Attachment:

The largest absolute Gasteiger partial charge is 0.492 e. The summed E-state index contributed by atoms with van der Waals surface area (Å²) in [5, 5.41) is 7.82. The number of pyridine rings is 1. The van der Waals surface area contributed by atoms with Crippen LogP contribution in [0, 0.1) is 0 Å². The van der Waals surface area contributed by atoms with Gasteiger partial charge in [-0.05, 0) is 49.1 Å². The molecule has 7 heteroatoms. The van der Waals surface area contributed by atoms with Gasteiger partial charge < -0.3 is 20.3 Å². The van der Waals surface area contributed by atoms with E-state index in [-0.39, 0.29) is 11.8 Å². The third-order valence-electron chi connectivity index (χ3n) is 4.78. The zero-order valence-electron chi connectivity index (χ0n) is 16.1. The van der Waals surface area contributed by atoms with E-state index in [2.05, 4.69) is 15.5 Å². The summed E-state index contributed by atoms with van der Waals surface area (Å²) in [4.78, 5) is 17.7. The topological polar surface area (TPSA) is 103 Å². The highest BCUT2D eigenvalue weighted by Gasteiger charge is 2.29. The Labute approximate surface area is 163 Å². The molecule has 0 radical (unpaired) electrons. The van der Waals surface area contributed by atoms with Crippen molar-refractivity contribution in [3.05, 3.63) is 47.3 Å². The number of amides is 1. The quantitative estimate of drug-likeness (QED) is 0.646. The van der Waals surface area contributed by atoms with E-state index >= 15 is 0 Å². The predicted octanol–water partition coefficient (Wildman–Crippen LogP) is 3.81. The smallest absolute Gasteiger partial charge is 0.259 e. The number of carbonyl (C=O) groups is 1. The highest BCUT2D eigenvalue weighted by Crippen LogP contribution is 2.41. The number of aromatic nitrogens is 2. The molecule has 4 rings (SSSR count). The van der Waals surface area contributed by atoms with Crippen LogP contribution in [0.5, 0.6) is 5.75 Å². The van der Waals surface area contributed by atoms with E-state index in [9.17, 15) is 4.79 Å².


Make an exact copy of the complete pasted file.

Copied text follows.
The largest absolute Gasteiger partial charge is 0.492 e. The summed E-state index contributed by atoms with van der Waals surface area (Å²) in [5, 5.41) is 7.82. The number of pyridine rings is 1. The van der Waals surface area contributed by atoms with Crippen LogP contribution in [0, 0.1) is 0 Å². The van der Waals surface area contributed by atoms with Gasteiger partial charge in [-0.05, 0) is 49.1 Å². The molecule has 7 heteroatoms. The van der Waals surface area contributed by atoms with Gasteiger partial charge < -0.3 is 20.3 Å². The van der Waals surface area contributed by atoms with E-state index in [-0.39, 0.29) is 11.8 Å². The third-order valence-electron chi connectivity index (χ3n) is 4.78. The zero-order valence-electron chi connectivity index (χ0n) is 16.1. The van der Waals surface area contributed by atoms with E-state index in [2.05, 4.69) is 15.5 Å². The summed E-state index contributed by atoms with van der Waals surface area (Å²) in [4.78, 5) is 17.7. The topological polar surface area (TPSA) is 103 Å². The highest BCUT2D eigenvalue weighted by Gasteiger charge is 2.29. The Labute approximate surface area is 163 Å². The molecule has 0 radical (unpaired) electrons. The van der Waals surface area contributed by atoms with Crippen molar-refractivity contribution in [3.05, 3.63) is 47.3 Å². The number of amides is 1. The quantitative estimate of drug-likeness (QED) is 0.646. The van der Waals surface area contributed by atoms with E-state index >= 15 is 0 Å². The predicted octanol–water partition coefficient (Wildman–Crippen LogP) is 3.81. The smallest absolute Gasteiger partial charge is 0.259 e. The number of carbonyl (C=O) groups is 1. The highest BCUT2D eigenvalue weighted by Crippen LogP contribution is 2.41. The number of aromatic nitrogens is 2. The molecule has 4 rings (SSSR count). The van der Waals surface area contributed by atoms with Crippen LogP contribution in [0.5, 0.6) is 5.75 Å². The van der Waals surface area contributed by atoms with E-state index in [9.17, 15) is 4.79 Å².